Wednesday, July 13, 2011
You Are A Radical, And So Am I: Paleo Reaches The Ominous "Stage 3″ -- Health & Wellness -- Sott.net
This is an excellent, well-written article that discusses the correlation between grain subsidies, wealthy agricultural companies, and the advice we receive from our government about nutrition. When in doubt, follow the money!
Tuesday, July 12, 2011
Monday, July 11, 2011
Thursday, July 7, 2011
Which brings me to my point. Having a low carb pregnancy requires that you give some thought to snacking throughout the day. Now that I'm pregnant, and using insulin (12 units of humalog at bedtime only, to help control morning fasting sugar), I am trending towards hypoglycemic during the day. This is notwithstanding the fact that I've added reasonable amounts of carb-y fruits and vegetables to my diet, like strawberries, pineapple, carrots, and beans.
This morning, I had my usual eggs and meat with unsweetened, decaf iced coffee with cream. I added half a cup of fresh cut pineapple. Two hours later, my glucose is 92. I start to feel crummy at about 11, so I check my glucose again, and its down in the 80s. Now, I know that above 80 is not hypoglycemic ('cause I've been there before), but I'm telling you it feels lousy - I get headachey and uncomfortable, and I just don't like it.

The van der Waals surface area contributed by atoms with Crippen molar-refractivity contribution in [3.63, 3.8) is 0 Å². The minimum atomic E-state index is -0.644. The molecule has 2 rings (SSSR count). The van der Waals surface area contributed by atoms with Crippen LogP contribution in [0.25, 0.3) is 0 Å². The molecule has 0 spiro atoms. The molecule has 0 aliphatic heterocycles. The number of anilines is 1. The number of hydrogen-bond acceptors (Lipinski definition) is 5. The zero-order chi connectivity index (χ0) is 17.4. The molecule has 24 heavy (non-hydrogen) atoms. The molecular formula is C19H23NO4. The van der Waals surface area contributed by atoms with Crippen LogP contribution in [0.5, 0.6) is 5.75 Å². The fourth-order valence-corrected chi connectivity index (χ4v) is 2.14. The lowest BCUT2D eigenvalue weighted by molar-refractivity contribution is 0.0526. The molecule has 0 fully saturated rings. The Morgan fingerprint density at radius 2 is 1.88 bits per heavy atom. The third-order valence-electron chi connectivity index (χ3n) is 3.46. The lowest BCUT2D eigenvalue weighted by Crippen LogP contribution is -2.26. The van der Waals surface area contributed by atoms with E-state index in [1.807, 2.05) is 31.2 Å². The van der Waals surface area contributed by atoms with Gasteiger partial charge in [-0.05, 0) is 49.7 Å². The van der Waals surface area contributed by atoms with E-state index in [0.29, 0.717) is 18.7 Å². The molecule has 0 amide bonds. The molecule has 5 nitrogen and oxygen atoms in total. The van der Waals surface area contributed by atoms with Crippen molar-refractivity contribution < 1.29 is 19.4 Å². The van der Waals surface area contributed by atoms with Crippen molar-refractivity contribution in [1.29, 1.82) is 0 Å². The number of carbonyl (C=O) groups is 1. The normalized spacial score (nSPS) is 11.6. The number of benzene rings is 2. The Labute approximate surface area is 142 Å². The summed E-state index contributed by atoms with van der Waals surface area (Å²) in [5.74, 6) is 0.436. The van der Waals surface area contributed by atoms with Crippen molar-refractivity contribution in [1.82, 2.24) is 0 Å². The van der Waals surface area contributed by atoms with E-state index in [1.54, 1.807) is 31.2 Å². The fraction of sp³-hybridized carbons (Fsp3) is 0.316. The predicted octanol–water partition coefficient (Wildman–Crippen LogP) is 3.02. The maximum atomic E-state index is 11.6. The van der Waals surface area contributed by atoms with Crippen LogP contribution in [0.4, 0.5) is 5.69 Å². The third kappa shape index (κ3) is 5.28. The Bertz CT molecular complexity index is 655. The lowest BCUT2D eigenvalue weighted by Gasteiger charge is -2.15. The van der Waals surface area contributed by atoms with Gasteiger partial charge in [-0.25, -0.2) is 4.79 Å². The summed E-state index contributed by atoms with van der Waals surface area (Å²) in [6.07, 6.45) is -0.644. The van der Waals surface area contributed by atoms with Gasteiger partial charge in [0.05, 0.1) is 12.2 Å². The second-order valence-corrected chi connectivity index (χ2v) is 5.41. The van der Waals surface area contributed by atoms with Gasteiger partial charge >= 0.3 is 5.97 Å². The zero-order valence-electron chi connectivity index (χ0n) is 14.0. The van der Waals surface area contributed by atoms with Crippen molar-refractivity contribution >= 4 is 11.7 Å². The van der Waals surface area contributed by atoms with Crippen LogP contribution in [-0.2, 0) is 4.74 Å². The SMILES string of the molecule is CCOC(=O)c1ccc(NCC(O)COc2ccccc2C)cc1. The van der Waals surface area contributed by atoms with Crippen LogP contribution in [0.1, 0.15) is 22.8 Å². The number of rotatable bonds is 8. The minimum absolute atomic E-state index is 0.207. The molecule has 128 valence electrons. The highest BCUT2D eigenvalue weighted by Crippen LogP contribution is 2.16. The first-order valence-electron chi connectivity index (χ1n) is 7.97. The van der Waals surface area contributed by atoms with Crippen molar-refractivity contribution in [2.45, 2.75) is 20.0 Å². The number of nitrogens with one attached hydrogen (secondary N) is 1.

So, snacks. That's my plan. Better snack preparation, and clearly, keeping up with the frequent glucose monitoring, so I can keep my levels nice and steady. I'm going to make some stuff when I get home that I can keep in my desk or in the fridge/freezer at the office.
I'm also going to keep track of how I react to small amounts of carb-y foods. Like yesterday, at lunch I had about 1/2 cup of beans from the latin restaurant where I grabbed my food. Two hours later, despite the good amount of carbs in the beans, I was already in the 90s. I wonder if its a high fiber thing?
For now, I'm going to see if I can get some nuts out of the downstairs vending machine. Fingers crossed.
Ounce for ounce, an avocado has as many total grams of fat as a Big Mac®, something that led to its being vilified during the "fat free" diet crazes of the past. Seventy-five percent of the calories in an avocado come from fat, whereas most fruits derive their calories from sugars. But ever since nutritionists sorted out the difference between bad and good monounsaturated fats, the avocado has been voted back onto the island.